The Dallas Cowboys have found their running back of the future, selecting Ezekiel Elliott out of Ohio State with the No. 4 pick of the 2016 NFL Draft. Elliott is the first running back off the board and was easily the top-ranked running back in this year's draft and one of the best overall prospects, coming in at No. 7 on SB Nation's big board.
Elliott, a four-star recruit out of St. Louis, committed to Ohio State in 2013. With Carlos Hyde entrenched as the starting back, Elliott played sparingly as a true freshman, finishing with just 30 carries for 262 yards and three total touchdowns.
In 2014, Elliott took over as the full-time starter and immediately made his mark on the college football landscape. He became a true every-down workhorse, carrying the ball 273 times in 15 games for 1,878 yards and 18 touchdowns. He had a huge coming-out party in the postseason that began when he gashed Wisconsin for 220 yards and two touchdowns in the Big Ten Championship.
In the College Football Playoff, Elliott was once again a monster, rushing for a combined 476 yards and six touchdowns in the two Playoff games and helping the Buckeyes win the national championship. His biggest run came in the Sugar Bowl, where he sealed a win over Alabama with this 85-yard touchdown run.
After a breakout sophomore year, Elliott entered 2015 with huge expectations. He mostly lived up to the hype, rushing 289 times for 1,821 yards and 23 touchdowns. He led the Big Ten in rushing yards, touchdowns and yards from scrimmage, taking home the Big Ten Offensive Player of the Year and finishing eighth in the Heisman Trophy voting. Elliott saved his best for last, dismantling Notre Dame in the Fiesta Bowl with four touchdowns and 149 yards on 27 carries.
Elliott made some waves toward the end of the season, calling out his team's play calling after Ohio State lost to Michigan State. He had just 12 carries for 33 yards in the loss, which effectively ended the Buckeyes' chances of winning the Big Ten.
"I'm disappointed in the play calling. I'm disappointed in the situations that we were put in, and I wish it all played out differently ... It just hurts. It hurts a lot because of how we lost. I feel like we just weren't put in the right opportunity to win this game."
Buckeyes coach Urban Meyer did not disagree with Elliott, although he did say "that's not the place" for him to air his grievances. Elliott apologized and everyone moved on, although Ohio State did make some changes, moving offensive coordinator Ed Warinner to the booth and renewing efforts to run the ball. The next week, Ohio State destroyed arch rival Michigan 42-13, with Elliott getting 30 carries for 214 yards and two touchdowns. While NFL teams likely asked Elliott about this whole episode at the Combine, chances are good that many of them didn't care that much.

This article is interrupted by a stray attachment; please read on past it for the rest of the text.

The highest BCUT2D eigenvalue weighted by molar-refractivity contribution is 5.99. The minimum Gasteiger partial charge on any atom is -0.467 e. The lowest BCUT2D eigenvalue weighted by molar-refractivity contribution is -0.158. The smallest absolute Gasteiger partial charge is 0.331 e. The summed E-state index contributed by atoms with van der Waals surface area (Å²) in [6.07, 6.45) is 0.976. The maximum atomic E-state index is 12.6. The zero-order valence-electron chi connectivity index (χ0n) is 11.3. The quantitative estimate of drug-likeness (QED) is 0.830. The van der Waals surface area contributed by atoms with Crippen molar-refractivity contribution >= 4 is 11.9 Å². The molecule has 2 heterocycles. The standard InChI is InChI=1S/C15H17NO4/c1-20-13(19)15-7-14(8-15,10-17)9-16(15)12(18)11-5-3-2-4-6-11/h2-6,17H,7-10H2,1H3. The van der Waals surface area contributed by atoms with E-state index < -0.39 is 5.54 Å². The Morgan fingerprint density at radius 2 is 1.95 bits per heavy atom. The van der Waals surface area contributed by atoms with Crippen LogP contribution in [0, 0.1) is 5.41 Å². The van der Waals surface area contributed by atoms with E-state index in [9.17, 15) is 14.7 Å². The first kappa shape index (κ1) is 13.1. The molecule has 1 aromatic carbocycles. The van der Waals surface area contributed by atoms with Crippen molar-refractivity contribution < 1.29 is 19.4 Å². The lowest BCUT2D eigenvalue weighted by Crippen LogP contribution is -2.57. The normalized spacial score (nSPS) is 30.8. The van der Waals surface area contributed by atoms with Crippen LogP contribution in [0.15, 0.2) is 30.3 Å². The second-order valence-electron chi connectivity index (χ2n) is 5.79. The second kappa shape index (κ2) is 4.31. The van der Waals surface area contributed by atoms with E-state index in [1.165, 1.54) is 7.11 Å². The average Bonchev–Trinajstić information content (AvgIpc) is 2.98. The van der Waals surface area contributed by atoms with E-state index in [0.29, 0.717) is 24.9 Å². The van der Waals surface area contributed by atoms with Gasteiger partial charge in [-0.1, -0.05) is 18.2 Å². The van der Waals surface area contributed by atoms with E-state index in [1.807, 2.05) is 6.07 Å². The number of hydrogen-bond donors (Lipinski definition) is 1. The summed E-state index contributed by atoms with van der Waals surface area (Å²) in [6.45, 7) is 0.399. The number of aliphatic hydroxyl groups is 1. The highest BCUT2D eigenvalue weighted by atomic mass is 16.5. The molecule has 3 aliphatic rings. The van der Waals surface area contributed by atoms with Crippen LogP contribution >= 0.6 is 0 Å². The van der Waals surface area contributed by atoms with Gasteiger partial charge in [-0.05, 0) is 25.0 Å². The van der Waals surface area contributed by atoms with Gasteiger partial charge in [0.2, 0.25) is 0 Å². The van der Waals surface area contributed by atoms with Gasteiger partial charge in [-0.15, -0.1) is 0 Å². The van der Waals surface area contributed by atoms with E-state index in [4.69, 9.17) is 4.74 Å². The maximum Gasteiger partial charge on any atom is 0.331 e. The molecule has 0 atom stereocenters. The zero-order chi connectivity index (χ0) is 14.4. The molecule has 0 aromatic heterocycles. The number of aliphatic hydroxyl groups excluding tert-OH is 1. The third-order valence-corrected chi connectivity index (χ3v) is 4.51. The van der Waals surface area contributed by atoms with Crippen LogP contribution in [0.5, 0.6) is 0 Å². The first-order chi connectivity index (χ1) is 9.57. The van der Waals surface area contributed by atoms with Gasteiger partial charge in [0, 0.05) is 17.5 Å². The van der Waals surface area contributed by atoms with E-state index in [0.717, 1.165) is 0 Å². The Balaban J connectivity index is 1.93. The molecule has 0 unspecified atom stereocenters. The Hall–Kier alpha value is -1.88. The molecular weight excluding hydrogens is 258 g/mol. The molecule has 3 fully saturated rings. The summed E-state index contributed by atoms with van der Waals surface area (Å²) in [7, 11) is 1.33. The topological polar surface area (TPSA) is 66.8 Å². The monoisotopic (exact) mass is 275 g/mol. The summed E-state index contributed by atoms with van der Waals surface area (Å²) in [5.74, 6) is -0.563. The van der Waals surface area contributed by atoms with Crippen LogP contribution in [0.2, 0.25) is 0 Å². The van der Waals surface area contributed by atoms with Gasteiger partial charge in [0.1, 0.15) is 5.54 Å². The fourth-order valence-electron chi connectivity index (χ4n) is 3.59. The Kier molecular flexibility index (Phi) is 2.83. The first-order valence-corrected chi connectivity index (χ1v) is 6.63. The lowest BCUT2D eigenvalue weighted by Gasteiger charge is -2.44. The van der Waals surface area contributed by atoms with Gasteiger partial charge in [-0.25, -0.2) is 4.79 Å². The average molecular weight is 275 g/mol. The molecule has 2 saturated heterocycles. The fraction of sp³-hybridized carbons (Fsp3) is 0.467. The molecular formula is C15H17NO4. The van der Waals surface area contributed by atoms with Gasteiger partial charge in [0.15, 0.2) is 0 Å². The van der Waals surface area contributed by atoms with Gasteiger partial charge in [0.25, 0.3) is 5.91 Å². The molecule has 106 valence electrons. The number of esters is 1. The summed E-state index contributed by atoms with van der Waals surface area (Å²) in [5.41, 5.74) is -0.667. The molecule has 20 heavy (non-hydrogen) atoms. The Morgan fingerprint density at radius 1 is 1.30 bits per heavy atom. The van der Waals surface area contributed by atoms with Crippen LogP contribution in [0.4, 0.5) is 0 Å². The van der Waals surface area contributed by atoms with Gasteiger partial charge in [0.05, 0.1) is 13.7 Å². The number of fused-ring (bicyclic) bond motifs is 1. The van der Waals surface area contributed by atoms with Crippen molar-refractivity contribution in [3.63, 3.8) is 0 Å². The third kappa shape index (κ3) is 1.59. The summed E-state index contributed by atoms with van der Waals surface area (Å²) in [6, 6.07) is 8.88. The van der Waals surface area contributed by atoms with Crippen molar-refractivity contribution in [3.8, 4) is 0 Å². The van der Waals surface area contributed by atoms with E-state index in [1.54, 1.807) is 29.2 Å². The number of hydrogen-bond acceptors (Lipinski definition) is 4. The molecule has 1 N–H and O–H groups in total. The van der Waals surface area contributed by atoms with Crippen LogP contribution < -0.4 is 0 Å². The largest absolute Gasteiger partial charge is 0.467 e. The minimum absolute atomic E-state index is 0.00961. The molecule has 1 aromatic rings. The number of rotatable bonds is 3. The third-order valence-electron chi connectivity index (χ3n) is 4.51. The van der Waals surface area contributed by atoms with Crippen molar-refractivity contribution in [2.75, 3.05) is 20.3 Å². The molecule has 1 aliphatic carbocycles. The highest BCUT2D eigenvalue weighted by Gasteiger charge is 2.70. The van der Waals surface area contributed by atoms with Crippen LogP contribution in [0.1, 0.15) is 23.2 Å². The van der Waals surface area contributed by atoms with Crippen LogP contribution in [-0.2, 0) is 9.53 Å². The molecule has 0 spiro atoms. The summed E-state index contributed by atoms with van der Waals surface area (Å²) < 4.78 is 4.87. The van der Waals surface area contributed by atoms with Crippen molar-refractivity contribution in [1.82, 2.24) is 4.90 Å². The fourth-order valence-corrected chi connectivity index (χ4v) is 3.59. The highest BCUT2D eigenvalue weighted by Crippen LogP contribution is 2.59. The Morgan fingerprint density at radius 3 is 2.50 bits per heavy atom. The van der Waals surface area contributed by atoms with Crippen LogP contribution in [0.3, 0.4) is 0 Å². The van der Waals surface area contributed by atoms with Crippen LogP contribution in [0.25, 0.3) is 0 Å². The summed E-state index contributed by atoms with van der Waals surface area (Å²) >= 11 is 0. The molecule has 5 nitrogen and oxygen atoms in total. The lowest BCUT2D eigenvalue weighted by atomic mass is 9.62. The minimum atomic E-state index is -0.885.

During the NFL Combine, Elliott talked up his ability to play on every down, including his elite blocking skills:
"I'm a guy that can play three downs," Elliott said on Friday. "You don't have to take me off the field. I value blocking more than anything. I obviously love to run the ball and I think I have great hands out of the backfield."
Elliott is one of the most complete running back prospects the NFL has seen since ... well, since Todd Gurley last year. But Elliott might be more like Adrian Peterson. He's a true three-down back who checks all the boxes -- speed, power, pass-catching ability and pass blocking.
The NFL Draft hasn't been too kind to running backs in recent years. Until Gurley and Melvin Gordon in 2015, there hasn't been a running back taken in the first round since 2012, when Trent Richardson, Doug Martin and David Wilson all went in the top 32. Four years later, Martin is the only one still in the league. Elliott and Gurley will be looking to break the recent trend of top-10 running backs busting in the pros.
If there's one concern about Elliott, it's the massive workload he had in college. The 20-year-old piled up 650 total touches at Ohio State, which is a lot of mileage on his body already. But that's just a minor concern for a player who has shown remarkable durability so far.
Ohio State blog Land-Grant Holy Land had this to say about Elliott's NFL potential:
His frame is good for an NFL running back, and while he can be a bruising back, if he gets into the secondary, it's over. He's truly a complete back, and that's not so typical in today's NFL, where you have one or the other in a single back. His vision is one of his stronger assets, which will come in handy even more when he's playing on Sundays, where decisions must be made even quicker.
The Cowboys lost DeMarco Murray in free agency a year ago and didn't have the greatest situation with Darren McFadden filling in. While McFadden eclipsed 1,000 yards, the aging back has long had injury concerns and is at his best as a complementary back, which he'll be able to do with Elliott in the backfield as well.